• what kind of product it is;
  • how the customer uses the product; and
  • how the customer maintains the product.
For example, you would expect a fridge or oven to last a longer period of time than a smartphone.

Extended Warranties and the Consumer Guarantees Act

If you offer an extended warranty to your customers, you cannot claim that you are providing anything that the CGA already offers. These consumer rights will apply regardless of what your warranty says, and you cannot contract out of the CGA when dealing with consumers. Your extended warranty can only ever offer guarantees in addition to what consumer law already provides.
For example, say a customer comes to you with a faulty laptop a year and a half after they have purchased it. You say you cannot fix the problem because their extended warranty does not cover general wear and tear. The laptop is still reasonably new, and they have not misused it, so their consumer rights still apply. You still have to offer them a remedy, regardless of what your extended warranty says.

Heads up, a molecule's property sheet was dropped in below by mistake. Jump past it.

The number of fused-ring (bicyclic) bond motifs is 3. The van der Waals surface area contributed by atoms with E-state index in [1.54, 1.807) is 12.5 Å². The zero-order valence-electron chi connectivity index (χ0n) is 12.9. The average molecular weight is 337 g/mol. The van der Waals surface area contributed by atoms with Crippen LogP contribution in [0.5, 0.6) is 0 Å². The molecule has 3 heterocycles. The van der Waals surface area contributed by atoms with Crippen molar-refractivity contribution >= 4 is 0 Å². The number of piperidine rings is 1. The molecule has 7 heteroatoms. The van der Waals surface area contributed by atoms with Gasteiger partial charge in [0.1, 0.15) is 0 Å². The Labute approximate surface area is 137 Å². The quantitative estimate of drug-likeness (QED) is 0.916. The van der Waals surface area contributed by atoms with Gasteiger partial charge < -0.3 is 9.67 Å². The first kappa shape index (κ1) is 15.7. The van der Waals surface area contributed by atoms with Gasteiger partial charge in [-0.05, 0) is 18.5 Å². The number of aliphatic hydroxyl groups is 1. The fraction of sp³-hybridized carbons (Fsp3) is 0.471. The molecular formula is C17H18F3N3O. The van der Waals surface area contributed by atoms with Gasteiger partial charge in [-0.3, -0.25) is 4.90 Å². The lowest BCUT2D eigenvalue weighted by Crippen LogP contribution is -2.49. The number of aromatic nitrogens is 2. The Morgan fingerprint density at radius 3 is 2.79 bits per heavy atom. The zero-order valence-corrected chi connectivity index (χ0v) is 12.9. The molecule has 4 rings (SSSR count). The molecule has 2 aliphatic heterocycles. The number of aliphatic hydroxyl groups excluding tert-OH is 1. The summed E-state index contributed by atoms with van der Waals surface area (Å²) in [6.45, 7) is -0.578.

Extended Warranty Requirements

If you do offer an extended warranty, you need to make sure your customer knows about their consumer rights. On the front page of your warranty, with no cover pages or similar preceding it, you must have:
  • a summary of a customer’s rights and remedies under the CGA;
  • a comparison of a customer’s consumer rights and what you offer;
  • an explanation of the customer’s right to cancel the agreement; and
  • your contact details.
You need to include all terms and conditions in this document, detailing the warranty’s duration and whether it expires when a customer makes a claim. Customers have a right to cancel this contract within five days of receiving it, getting a full refund. You must inform them of this fact. If you do not meet these requirements, you are misleading your customers and could face penalties under the Fair Trading Act.

What Should I Offer in My Extended Warranty?

Offering an extended warranty can be useful if you want to provide extra guarantees for your customers, on top of what the law offers. If you want to have a strong focus on customer service at your business, this may align with the kind of service you want to offer. Some examples include offering: